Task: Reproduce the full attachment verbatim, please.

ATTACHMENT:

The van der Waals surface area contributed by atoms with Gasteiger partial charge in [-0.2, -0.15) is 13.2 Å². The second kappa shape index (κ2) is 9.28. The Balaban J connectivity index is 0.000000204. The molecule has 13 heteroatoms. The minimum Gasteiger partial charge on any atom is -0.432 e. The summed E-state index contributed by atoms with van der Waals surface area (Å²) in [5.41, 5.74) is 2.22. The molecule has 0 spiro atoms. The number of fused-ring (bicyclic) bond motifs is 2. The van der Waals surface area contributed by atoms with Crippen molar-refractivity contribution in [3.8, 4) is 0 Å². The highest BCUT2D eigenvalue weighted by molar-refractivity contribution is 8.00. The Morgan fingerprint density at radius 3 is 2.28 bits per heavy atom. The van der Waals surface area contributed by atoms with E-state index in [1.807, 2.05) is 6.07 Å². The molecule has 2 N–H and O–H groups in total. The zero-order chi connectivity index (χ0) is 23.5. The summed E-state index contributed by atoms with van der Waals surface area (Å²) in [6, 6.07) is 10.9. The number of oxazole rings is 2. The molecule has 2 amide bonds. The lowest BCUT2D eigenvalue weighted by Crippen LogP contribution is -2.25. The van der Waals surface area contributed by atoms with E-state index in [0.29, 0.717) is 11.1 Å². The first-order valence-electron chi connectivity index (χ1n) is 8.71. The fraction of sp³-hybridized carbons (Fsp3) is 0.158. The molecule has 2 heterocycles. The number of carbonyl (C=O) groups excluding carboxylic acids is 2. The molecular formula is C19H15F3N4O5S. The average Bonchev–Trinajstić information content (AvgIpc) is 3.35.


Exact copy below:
The van der Waals surface area contributed by atoms with Gasteiger partial charge in [-0.2, -0.15) is 13.2 Å². The second kappa shape index (κ2) is 9.28. The Balaban J connectivity index is 0.000000204. The molecule has 13 heteroatoms. The minimum Gasteiger partial charge on any atom is -0.432 e. The summed E-state index contributed by atoms with van der Waals surface area (Å²) in [5.41, 5.74) is 2.22. The molecule has 0 spiro atoms. The number of fused-ring (bicyclic) bond motifs is 2. The van der Waals surface area contributed by atoms with Crippen molar-refractivity contribution in [3.8, 4) is 0 Å². The highest BCUT2D eigenvalue weighted by molar-refractivity contribution is 8.00. The Morgan fingerprint density at radius 3 is 2.28 bits per heavy atom. The van der Waals surface area contributed by atoms with E-state index in [1.807, 2.05) is 6.07 Å². The molecule has 2 N–H and O–H groups in total. The zero-order chi connectivity index (χ0) is 23.5. The summed E-state index contributed by atoms with van der Waals surface area (Å²) in [6, 6.07) is 10.9. The number of oxazole rings is 2. The molecule has 2 amide bonds. The lowest BCUT2D eigenvalue weighted by Crippen LogP contribution is -2.25. The van der Waals surface area contributed by atoms with E-state index in [0.29, 0.717) is 11.1 Å². The first-order valence-electron chi connectivity index (χ1n) is 8.71. The fraction of sp³-hybridized carbons (Fsp3) is 0.158. The molecule has 2 heterocycles. The number of carbonyl (C=O) groups excluding carboxylic acids is 2. The molecular formula is C19H15F3N4O5S. The average Bonchev–Trinajstić information content (AvgIpc) is 3.35.